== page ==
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Here are the events that make up a life: a junior high school fashion crisis, a best friend's betrayal, substance abuse, recovery, finding a satisfying career, dating fiascos, the perfect relationship, the illness and slow death of a parent. This is the life of Charlotte Anne Byers, told by Elizabeth Crane, whose debut, When the ...
Here are the events that make up a life: a junior high school fashion crisis, a best friend's betrayal, substance abuse, recovery, finding a satisfying career, dating fiascos, the perfect relationship, the illness and slow death of a parent. This is the life of Charlotte Anne Byers, told by Elizabeth Crane, whose debut, When the Messenger Is Hot, has been praised across the country for its humor and grace.
From the time she moved to New York as a young girl, desperate to tame her ridiculed southern accent, Charlotte Anne Byers has struggled to fit in-even while her strong will makes her clash with everything and everyone around her. With her mother pursuing a career as an opera singer and her father returning to Iowa, Charlotte is caught in the divide between her parents' dreams. She finds a touchstone in Jenna, a friend who will be by Charlotte's side through the death of her mother, several failed career moves, even more failed romances, a detour into alcoholism, and finding true love. In her lifetime Charlotte finds hope and disappointment mingled with faith and desperation, laughter on the heels of weeping, and success assuaging the pain of the most embarrassing failures-her path both all her own and instantly familiar.
All This Heavenly Glory confirms Elizabeth Crane's talents as the writer the San Francisco Chronicle called "hilariously off kilter and utterly refreshing." With whimsy, skepticism, and undaunted emotional frankness, she paints a dazzling portrait of one woman's unique desires and heartbreaks.
|Howard the filmmaker||18|
|Perversion #1 : the beautiful Crissy experience||28|
|About the dime||49|
|Perversion #2 : declining the Ken||61|
|A vast triangulation||70|
|A malicious use of the list format||86|
|Jesse Jackson, he lives in Chicago||96|
|All this heavenly glory||168|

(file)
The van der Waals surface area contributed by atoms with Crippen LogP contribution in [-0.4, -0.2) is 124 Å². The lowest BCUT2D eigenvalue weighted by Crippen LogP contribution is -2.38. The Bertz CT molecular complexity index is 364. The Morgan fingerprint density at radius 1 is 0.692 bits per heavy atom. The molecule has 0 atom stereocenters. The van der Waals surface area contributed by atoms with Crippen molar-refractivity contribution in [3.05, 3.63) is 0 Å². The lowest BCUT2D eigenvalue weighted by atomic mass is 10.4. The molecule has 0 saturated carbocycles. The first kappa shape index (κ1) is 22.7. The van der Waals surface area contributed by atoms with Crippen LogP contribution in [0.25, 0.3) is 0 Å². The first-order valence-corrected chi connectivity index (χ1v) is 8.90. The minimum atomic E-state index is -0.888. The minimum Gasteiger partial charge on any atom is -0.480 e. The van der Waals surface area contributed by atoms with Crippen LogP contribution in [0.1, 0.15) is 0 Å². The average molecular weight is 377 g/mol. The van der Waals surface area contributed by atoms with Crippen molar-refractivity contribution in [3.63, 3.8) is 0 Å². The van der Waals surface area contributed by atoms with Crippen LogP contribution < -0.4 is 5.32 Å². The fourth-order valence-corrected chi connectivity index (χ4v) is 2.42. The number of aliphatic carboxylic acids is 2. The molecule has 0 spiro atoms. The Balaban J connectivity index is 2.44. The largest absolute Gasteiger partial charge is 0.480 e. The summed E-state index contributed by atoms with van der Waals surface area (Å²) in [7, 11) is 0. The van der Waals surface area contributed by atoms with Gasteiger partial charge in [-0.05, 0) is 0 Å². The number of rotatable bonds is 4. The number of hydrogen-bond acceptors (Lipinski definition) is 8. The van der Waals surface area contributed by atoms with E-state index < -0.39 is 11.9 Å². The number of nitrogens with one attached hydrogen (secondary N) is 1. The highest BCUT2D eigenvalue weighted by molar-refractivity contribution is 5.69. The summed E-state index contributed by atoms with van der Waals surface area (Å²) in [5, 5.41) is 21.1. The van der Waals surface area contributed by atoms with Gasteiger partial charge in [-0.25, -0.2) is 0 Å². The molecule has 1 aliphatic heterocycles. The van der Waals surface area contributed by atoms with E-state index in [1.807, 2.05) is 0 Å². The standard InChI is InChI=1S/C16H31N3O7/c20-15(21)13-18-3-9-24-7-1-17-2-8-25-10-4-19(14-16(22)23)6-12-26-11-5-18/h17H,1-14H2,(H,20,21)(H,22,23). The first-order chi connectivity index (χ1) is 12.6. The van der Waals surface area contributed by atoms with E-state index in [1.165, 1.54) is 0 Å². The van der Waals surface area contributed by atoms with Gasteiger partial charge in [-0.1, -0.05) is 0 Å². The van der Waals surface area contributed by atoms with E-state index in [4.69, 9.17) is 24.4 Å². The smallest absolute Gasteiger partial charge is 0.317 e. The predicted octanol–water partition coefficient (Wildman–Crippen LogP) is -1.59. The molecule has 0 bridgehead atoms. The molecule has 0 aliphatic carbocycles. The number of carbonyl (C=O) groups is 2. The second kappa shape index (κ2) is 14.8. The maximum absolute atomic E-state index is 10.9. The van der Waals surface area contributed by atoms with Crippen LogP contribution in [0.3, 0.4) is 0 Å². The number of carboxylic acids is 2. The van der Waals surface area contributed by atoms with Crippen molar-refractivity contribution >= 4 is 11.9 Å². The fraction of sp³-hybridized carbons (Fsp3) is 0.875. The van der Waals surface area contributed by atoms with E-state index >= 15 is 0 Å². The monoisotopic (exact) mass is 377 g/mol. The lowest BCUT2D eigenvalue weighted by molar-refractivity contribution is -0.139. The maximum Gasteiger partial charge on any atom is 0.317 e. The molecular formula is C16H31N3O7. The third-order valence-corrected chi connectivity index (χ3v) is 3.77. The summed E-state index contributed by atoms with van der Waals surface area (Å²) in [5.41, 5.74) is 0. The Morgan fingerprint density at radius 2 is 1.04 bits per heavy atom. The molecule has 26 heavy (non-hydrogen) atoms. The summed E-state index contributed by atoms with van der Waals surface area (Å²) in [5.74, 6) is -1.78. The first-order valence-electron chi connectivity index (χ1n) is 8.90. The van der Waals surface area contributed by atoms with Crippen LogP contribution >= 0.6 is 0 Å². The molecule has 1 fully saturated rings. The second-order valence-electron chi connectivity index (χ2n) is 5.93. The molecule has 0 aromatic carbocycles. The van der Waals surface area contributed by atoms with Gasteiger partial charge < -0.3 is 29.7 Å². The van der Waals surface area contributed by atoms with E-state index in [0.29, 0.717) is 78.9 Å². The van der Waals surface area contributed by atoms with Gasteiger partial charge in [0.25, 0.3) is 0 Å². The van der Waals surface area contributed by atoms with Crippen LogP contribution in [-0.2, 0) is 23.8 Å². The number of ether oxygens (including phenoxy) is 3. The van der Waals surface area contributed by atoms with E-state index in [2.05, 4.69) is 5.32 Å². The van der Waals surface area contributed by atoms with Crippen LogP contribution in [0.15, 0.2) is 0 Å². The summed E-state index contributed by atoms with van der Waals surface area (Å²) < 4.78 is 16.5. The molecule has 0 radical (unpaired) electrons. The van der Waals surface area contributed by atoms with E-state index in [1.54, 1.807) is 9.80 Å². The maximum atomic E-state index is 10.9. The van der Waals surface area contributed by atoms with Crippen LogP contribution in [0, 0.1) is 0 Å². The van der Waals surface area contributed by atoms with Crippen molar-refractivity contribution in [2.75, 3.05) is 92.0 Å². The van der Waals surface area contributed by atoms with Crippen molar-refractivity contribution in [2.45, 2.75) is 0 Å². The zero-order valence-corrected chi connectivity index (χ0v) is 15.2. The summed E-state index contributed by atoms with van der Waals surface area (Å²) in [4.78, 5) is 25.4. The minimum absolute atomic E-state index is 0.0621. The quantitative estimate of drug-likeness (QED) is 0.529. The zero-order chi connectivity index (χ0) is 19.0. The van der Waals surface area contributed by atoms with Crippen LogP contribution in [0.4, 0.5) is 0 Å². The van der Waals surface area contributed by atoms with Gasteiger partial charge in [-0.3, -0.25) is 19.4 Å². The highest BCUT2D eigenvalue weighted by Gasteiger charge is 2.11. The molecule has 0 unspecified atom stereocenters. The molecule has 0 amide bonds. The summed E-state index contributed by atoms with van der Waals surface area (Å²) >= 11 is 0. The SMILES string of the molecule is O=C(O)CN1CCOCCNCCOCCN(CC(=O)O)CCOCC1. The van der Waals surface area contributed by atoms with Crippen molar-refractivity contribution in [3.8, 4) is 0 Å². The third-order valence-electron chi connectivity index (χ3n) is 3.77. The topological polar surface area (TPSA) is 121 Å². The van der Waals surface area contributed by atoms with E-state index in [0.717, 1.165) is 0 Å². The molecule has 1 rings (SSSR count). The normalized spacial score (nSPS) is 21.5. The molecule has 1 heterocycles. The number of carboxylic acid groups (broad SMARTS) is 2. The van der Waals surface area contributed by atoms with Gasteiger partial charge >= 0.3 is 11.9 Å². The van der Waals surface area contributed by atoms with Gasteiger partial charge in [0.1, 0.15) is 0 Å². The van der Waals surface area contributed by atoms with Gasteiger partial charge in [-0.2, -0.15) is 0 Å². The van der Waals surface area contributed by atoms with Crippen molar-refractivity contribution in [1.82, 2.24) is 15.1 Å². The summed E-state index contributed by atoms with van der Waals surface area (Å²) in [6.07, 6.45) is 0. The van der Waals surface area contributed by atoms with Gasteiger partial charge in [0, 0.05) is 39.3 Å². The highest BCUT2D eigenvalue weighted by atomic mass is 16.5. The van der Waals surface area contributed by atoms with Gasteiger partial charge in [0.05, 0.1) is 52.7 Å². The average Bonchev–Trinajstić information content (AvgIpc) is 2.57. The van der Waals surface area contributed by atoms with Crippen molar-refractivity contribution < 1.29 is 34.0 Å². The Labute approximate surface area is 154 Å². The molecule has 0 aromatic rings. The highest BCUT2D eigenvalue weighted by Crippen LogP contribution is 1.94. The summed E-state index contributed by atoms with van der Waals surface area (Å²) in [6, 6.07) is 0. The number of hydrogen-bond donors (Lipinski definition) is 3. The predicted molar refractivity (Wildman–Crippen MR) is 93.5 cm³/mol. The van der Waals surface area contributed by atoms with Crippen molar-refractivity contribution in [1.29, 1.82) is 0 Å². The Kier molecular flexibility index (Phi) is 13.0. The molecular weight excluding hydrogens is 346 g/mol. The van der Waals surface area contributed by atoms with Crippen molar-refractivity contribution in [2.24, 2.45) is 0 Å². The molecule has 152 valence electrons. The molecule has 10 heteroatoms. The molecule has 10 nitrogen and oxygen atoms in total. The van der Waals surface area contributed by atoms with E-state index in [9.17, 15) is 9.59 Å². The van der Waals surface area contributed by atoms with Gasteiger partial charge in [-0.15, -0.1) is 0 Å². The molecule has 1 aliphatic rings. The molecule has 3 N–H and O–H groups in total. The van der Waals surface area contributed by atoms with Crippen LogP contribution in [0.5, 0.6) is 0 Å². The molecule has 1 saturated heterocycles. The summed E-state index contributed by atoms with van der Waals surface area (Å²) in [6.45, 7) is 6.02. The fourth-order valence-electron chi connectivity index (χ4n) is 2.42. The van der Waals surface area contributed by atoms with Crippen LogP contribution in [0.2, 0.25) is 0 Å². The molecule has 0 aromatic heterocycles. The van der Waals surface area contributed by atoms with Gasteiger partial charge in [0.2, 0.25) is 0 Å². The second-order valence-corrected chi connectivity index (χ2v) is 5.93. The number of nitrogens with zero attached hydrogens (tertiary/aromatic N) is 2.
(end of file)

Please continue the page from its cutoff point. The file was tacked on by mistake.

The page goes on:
|Charlotte Anne has 3.4 regrets||193|
|The evolution of the thing||212|
Posted December 19, 2006
When I first started reading this, I was unsure of what to make of it. The first chapter is an assault of descriptive words that appear to be a personal ad of sorts. The next chapter is told in the present tense and involves a young girl...so I figured it was a collection of short stories. Wrong again. What 'All this Heavenly Glory' is, is a novel told between the alternating perspectives of a young child and a young woman version of the same character, Charlotte Anne Byers. Charlotte Anne is one of the most endearing characters I've come across in modern day literature a woman that any reader will connect with and see themselves in. She's smart, funny, insecure and sarcastic..and I adored her. The book is a quick read..and details the major events in Charlotte Anne's life--from her mother's battle with cancer, to her discovering all there was to learn about the opposite sex. From alcoholism to Hollywood. From New York to Chicago, the book has it all. It's a cute story..I hate the word cute and usually find its usage condescending in some way or other, but in the case of this novel, it works. The story is cute, the main character is real and honest, and the book is very well written. I sincerely enjoyed it.Was this review helpful? Yes NoThank you for your feedback. Report this reviewThank you, this review has been flagged.
Posted December 9, 2008
New Yorker Charlotte Anne Byers grows up in a family quite different than seen on sitcoms. For instance Charlotte Anne receives opportunities to perform in mother's opera company. As a teen in the 1970s she begins dating, but finds the boys too boyish for her; in her twenties she dates men, but finds them to boyish for her so relationships always fail. She can thank the men not in her life for her alcohol addiction. Lists keep her going whether it is why she wants to be a filmmaker or the dude that she desires who rejects her................. This biographical fiction is not for everyone as Elizabeth Crane constantly changes writing style to reflect the mood of her heroine, which in turn leads to the reader at times liking and at other segues disliking Charlotte Anne. The story line is non linear following no chronological order, and containing no climax. The approach bewildered this reviewer who considered not finishing, but could not put the book down because Ms. Crane hooks readers with a fascinating insightful character study that reflects the chaos of life. In some ways ALL THIS HEAVENLY GLORY is more a series of vignettes tied together by a lead protagonist normally the type that stars in a novel. Blending chick lit humor with a different approach, Ms. Crane writes a fine randomly scattered look at an intriguing individual that is well written, complex as there is no beginning or ending, just an insightful tale................... Harriet KlausnerWas this review helpful? Yes NoThank you for your feedback. Report this reviewThank you, this review has been flagged.